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The King’s Grief

This morning in my reading, I came to 2 Samuel 19. It’s an interesting passage. King David’s son, Absalom, has been killed, and, quite naturally, David is grief-stricken. Let’s walk through this a few verses at a time.

1 It was told Joab, “Behold, the king is weeping and mourning for Absalom.” 2 So the victory that day was turned into mourning for all the people, for the people heard that day, “The king is grieving for his son.” 3 And the people stole into the city that day as people steal in who are ashamed when they flee in battle. 4 The king covered his face, and the king cried with a loud voice, “O my son Absalom, O Absalom, my son, my son!”
– 2 Samuel 19:1-4 (ESV)

The backstory is this. Absalom, by cunning and deceit, took the kingdom from his father, David. Absalom’s coup didn’t happen in a vacuum. After the whole Bathsheba thing, David gradually became a horrible father. He didn’t take up for his daughter, Tamar, when she was raped by her half-brother, Amnon. Tamar was Absalom’s sister and this event was the final straw for him. Because David did nothing, he took it upon himself to avenge his sister’s honor and killed Amnon. David didn’t speak to Absalom for two years. In that time, Absalom plotted, and eventually, he successfully led a coup and took the throne from his father.

Here we are on the other side of that story. Absalom is dead. David is King again, but he is overtaken with grief. So much so that the victory from the battle was forgotten, and David’s men had to sneak into the city quietly so as not to disturb King David in his grief. He cries for Absalom, but his grief is deep. I’m sure that he had in mind everything that he failed at as a father to Absalom. He lamented his lack of action. He lamented his lack of concern. He grieved over two whole years of no talking. In 2 Samuel 18:33 it says the king was deeply moved when he heard of Absalom’s death. The Hebrew word for deeply moved means to shake, to quake, to rage. His grief shook him to the core. It enraged him. He couldn’t control himself physically as he cried out with a guttural scream of despair over Absalom’s death.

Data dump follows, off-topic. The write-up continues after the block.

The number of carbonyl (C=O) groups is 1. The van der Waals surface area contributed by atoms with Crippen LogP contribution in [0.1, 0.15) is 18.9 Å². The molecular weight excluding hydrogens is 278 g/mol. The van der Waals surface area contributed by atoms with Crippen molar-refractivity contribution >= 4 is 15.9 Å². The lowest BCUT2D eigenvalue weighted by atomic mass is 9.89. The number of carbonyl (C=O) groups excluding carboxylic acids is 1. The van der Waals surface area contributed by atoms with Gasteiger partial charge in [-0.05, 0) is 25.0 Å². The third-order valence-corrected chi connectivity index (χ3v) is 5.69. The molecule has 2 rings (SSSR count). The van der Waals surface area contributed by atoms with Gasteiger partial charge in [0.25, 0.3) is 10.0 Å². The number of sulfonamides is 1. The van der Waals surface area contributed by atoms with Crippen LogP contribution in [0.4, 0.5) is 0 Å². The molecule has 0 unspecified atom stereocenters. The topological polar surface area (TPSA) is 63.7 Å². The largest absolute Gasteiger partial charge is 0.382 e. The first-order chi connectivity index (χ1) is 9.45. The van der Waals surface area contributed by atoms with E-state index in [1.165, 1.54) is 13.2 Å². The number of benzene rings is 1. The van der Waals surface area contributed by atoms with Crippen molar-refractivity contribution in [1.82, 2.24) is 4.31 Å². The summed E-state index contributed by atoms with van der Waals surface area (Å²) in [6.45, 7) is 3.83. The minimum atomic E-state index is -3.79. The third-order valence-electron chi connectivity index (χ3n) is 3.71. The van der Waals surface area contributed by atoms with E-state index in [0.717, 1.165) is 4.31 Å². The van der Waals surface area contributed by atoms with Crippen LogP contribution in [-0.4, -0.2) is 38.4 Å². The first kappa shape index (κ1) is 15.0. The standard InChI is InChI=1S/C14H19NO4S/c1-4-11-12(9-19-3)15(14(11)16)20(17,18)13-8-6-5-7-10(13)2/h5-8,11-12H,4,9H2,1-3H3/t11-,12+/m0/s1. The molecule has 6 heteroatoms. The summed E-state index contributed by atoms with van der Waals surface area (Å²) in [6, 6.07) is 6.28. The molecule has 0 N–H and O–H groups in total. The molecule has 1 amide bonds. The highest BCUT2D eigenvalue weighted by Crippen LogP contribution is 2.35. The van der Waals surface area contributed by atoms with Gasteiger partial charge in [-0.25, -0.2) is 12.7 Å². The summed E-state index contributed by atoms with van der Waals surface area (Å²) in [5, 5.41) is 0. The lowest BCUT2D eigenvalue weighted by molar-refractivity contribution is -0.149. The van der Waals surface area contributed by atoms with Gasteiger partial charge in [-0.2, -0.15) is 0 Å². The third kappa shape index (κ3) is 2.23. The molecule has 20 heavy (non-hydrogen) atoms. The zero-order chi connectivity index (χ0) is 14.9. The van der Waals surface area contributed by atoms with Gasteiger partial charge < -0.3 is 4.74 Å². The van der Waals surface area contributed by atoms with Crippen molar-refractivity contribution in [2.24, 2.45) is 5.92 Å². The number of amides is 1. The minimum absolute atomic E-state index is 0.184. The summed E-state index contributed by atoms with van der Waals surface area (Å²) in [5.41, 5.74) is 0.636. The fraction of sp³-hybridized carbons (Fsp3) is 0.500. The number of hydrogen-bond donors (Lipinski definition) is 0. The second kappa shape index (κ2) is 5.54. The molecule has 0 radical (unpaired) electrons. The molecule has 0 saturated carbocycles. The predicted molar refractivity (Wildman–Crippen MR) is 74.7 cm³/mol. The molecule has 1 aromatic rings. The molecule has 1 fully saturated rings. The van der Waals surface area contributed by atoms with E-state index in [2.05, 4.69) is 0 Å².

He grieved so loudly and publicly that it brought shame to his army.

Enter Joab, his commander.

5 Then Joab came into the house to the king and said, “You have today covered with shame the faces of all your servants, who have this day saved your life and the lives of your sons and your daughters and the lives of your wives and your concubines, 6 because you love those who hate you and hate those who love you. For you have made it clear today that commanders and servants are nothing to you, for today I know that if Absalom were alive and all of us were dead today, then you would be pleased. 7 Now therefore arise, go out and speak kindly to your servants, for I swear by the LORD, if you do not go, not a man will stay with you this night, and this will be worse for you than all the evil that has come upon you from your youth until now.”
– 2 Samuel 19:5-7 (ESV)